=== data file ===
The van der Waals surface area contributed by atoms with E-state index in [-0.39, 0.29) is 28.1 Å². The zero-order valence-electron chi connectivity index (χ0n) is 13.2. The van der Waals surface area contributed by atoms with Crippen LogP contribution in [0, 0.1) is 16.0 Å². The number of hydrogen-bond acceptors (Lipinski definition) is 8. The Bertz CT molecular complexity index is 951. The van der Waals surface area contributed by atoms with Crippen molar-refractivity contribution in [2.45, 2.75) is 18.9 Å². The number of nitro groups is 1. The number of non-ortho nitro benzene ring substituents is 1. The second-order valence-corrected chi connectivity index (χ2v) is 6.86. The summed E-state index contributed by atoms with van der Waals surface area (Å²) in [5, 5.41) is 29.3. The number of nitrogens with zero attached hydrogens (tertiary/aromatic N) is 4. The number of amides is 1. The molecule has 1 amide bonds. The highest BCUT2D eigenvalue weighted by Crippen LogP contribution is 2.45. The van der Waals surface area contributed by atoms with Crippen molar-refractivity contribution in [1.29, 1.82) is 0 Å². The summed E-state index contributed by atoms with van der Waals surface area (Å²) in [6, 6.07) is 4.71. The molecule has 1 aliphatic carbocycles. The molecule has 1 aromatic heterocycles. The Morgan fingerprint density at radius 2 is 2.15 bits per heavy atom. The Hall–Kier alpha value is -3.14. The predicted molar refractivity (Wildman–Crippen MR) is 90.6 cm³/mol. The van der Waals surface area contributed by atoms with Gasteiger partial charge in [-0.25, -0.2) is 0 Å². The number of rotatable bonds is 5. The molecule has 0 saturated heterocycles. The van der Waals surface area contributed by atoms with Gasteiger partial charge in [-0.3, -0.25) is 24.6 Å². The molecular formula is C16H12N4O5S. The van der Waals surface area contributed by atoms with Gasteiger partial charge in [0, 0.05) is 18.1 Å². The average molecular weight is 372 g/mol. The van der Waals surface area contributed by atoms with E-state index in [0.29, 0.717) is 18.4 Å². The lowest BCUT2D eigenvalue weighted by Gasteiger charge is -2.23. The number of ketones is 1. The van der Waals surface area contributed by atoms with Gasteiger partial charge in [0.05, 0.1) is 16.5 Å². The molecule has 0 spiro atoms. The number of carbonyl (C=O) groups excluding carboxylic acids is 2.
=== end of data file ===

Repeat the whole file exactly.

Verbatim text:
The van der Waals surface area contributed by atoms with E-state index in [-0.39, 0.29) is 28.1 Å². The zero-order valence-electron chi connectivity index (χ0n) is 13.2. The van der Waals surface area contributed by atoms with Crippen LogP contribution in [0, 0.1) is 16.0 Å². The number of hydrogen-bond acceptors (Lipinski definition) is 8. The Bertz CT molecular complexity index is 951. The van der Waals surface area contributed by atoms with Crippen molar-refractivity contribution in [2.45, 2.75) is 18.9 Å². The number of nitro groups is 1. The number of non-ortho nitro benzene ring substituents is 1. The second-order valence-corrected chi connectivity index (χ2v) is 6.86. The summed E-state index contributed by atoms with van der Waals surface area (Å²) in [5, 5.41) is 29.3. The number of nitrogens with zero attached hydrogens (tertiary/aromatic N) is 4. The number of amides is 1. The molecule has 1 amide bonds. The highest BCUT2D eigenvalue weighted by Crippen LogP contribution is 2.45. The van der Waals surface area contributed by atoms with Crippen molar-refractivity contribution in [1.29, 1.82) is 0 Å². The summed E-state index contributed by atoms with van der Waals surface area (Å²) in [6, 6.07) is 4.71. The molecule has 1 aliphatic carbocycles. The molecule has 1 aromatic heterocycles. The Morgan fingerprint density at radius 2 is 2.15 bits per heavy atom. The Hall–Kier alpha value is -3.14. The predicted molar refractivity (Wildman–Crippen MR) is 90.6 cm³/mol. The van der Waals surface area contributed by atoms with Gasteiger partial charge in [-0.25, -0.2) is 0 Å². The number of rotatable bonds is 5. The molecule has 0 saturated heterocycles. The van der Waals surface area contributed by atoms with Gasteiger partial charge in [-0.3, -0.25) is 24.6 Å². The molecular formula is C16H12N4O5S. The van der Waals surface area contributed by atoms with Gasteiger partial charge in [0, 0.05) is 18.1 Å². The average molecular weight is 372 g/mol. The van der Waals surface area contributed by atoms with E-state index in [0.29, 0.717) is 18.4 Å². The lowest BCUT2D eigenvalue weighted by Gasteiger charge is -2.23. The number of ketones is 1. The van der Waals surface area contributed by atoms with Gasteiger partial charge in [0.05, 0.1) is 16.5 Å². The molecule has 0 spiro atoms. The number of carbonyl (C=O) groups excluding carboxylic acids is 2.